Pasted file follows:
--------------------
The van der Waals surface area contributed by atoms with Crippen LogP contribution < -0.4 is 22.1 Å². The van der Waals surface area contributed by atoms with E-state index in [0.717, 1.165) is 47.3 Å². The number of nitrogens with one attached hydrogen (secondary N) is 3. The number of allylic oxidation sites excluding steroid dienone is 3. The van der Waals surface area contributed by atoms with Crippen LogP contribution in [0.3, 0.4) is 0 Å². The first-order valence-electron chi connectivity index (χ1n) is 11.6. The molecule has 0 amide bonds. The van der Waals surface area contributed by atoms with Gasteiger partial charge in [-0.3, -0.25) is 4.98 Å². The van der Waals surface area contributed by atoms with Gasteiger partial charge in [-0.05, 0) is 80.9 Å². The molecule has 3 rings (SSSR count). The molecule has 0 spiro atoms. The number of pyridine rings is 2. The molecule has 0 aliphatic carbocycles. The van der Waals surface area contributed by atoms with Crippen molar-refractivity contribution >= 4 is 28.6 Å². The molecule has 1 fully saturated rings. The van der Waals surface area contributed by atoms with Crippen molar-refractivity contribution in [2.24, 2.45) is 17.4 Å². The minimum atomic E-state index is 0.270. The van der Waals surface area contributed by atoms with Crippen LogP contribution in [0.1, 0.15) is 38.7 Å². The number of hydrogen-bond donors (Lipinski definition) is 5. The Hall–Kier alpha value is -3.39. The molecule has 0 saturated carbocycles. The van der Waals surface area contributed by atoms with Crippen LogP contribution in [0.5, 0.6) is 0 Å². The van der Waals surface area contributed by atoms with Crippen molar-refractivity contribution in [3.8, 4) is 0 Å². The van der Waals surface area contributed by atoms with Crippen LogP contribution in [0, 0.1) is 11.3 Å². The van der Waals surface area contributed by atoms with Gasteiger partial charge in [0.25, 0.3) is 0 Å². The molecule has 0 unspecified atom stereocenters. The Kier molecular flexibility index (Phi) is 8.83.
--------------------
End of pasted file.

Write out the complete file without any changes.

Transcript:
The van der Waals surface area contributed by atoms with Crippen LogP contribution < -0.4 is 22.1 Å². The van der Waals surface area contributed by atoms with E-state index in [0.717, 1.165) is 47.3 Å². The number of nitrogens with one attached hydrogen (secondary N) is 3. The number of allylic oxidation sites excluding steroid dienone is 3. The van der Waals surface area contributed by atoms with Crippen LogP contribution in [0.3, 0.4) is 0 Å². The first-order valence-electron chi connectivity index (χ1n) is 11.6. The molecule has 0 amide bonds. The van der Waals surface area contributed by atoms with Gasteiger partial charge in [-0.3, -0.25) is 4.98 Å². The van der Waals surface area contributed by atoms with Gasteiger partial charge in [-0.05, 0) is 80.9 Å². The molecule has 3 rings (SSSR count). The molecule has 0 spiro atoms. The number of pyridine rings is 2. The molecule has 0 aliphatic carbocycles. The van der Waals surface area contributed by atoms with Crippen molar-refractivity contribution >= 4 is 28.6 Å². The molecule has 1 fully saturated rings. The van der Waals surface area contributed by atoms with Crippen molar-refractivity contribution in [2.24, 2.45) is 17.4 Å². The minimum atomic E-state index is 0.270. The van der Waals surface area contributed by atoms with Crippen LogP contribution in [0.1, 0.15) is 38.7 Å². The number of hydrogen-bond donors (Lipinski definition) is 5. The Hall–Kier alpha value is -3.39. The molecule has 0 saturated carbocycles. The van der Waals surface area contributed by atoms with Crippen LogP contribution in [0.5, 0.6) is 0 Å². The van der Waals surface area contributed by atoms with Crippen molar-refractivity contribution in [3.8, 4) is 0 Å². The van der Waals surface area contributed by atoms with Crippen LogP contribution in [0, 0.1) is 11.3 Å². The van der Waals surface area contributed by atoms with Gasteiger partial charge in [0.25, 0.3) is 0 Å². The molecule has 0 unspecified atom stereocenters. The Kier molecular flexibility index (Phi) is 8.83.